In Tape, Ethan Hawke releases his inner actor, and it’s a kick to see. As Vince, a nattering drug dealer in his late 20s, Hawke spends the entire 88-minute film bouncing around a crummy Midwestern hotel room, high on beer and pot and coke, cajoling his old high school buddy, Johnny (Robert Sean Leonard), into owning up to a sticky secret from his past. The unraveling confessional structure is familiar, but Hawke, cast as a ”Hey, dude!” wastrel who’s a lot more articulate than he looks, gives every moment a tiny punch of surprise. He bursts out of the earnest armor of his Ethan Hawke-ness and does fey sarcastic takes, the way Jack Nicholson did in The Shining. He whipsaws from anger to mockery to boyish hurt, and he just about solders his nervous system to that of his costar, Robert Sean Leonard, who delivers a supple and lacerating performance of his own.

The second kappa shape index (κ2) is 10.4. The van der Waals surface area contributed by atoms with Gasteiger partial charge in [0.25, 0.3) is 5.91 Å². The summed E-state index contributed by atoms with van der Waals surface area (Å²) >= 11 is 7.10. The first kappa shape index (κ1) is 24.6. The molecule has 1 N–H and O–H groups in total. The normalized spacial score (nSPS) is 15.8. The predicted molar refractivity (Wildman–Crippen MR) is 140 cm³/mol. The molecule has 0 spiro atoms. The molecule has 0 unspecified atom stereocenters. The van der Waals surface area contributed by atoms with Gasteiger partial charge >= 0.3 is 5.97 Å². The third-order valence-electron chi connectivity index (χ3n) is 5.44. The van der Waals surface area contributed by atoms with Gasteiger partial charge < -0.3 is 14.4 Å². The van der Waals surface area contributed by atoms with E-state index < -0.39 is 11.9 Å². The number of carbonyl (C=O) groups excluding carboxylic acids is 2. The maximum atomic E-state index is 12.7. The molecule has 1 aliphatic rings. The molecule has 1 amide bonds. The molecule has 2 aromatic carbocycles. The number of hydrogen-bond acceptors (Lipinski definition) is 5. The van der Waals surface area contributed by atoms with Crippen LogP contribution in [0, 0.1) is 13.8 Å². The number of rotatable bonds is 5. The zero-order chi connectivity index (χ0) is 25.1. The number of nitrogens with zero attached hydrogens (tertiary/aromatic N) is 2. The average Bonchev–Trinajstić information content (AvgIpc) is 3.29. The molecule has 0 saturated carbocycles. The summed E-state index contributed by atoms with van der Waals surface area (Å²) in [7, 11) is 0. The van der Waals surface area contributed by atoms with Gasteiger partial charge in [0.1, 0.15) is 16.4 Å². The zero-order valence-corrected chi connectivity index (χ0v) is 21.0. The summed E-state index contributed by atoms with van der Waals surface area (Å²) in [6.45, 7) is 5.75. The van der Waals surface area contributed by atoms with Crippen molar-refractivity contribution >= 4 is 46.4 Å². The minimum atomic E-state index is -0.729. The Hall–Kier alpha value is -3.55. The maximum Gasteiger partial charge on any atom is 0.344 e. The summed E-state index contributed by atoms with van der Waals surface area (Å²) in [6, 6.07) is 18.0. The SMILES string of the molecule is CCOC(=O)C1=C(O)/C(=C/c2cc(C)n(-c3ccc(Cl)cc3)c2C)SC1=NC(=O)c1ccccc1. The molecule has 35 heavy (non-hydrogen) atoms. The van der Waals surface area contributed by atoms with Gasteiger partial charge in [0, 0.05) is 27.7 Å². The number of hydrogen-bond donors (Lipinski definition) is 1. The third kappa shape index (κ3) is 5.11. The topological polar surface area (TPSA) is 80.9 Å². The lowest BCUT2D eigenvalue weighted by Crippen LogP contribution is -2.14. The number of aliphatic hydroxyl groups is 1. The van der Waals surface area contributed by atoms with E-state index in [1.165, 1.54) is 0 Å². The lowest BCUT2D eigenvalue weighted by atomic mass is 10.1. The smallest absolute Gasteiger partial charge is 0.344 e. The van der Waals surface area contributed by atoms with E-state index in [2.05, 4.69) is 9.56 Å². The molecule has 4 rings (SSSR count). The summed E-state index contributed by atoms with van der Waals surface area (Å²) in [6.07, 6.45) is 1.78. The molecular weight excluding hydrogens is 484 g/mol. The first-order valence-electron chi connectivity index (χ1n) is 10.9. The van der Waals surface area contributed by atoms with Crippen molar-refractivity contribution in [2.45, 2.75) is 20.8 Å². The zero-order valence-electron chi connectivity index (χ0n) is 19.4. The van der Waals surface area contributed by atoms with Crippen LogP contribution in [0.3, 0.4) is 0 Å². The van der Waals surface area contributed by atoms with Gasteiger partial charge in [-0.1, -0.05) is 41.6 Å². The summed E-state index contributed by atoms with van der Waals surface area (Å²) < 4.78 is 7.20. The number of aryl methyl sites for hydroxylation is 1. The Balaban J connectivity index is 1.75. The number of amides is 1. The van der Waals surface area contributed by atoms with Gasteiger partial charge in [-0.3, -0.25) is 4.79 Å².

Leonard’s character is a smugly ambitious filmmaker who employs the hip, touchy-feely language of corporate civility to scam himself into thinking that he’s not a selfish guy — that he’s better than a stoner caveman like Vince. The movie is about their yuppie-vs.-young-bum rivalry, which is rooted in Johnny’s delusion that he’s too nice to be an alpha-male bastard. Tape is based on Stephen Belber’s stage play (think Sam Shepard with less meandering), and though it never leaves that hotel room, the film is anything but static. The director, Richard Linklater, shooting on digital video, seems to have his camera everywhere at once, rocketing it back and forth between the actors, layering in reaction shots that say as much as the words do.

Vince is going to drag Johnny’s hypocrisy out of him any way he can. In this case, that means hauling in Amy, the girl they were both obsessed with in senior year; she’s played by a wilier than usual Uma Thurman. Linklater has hardly been a slacker this year. I’ll take the tricky confrontational babble of Tape over some of the gauzier soliloquies in Waking Life, but either way, he’s a filmmaker in love with the music of talk, and let’s bless him for that.

  • Movie
  • 88 minutes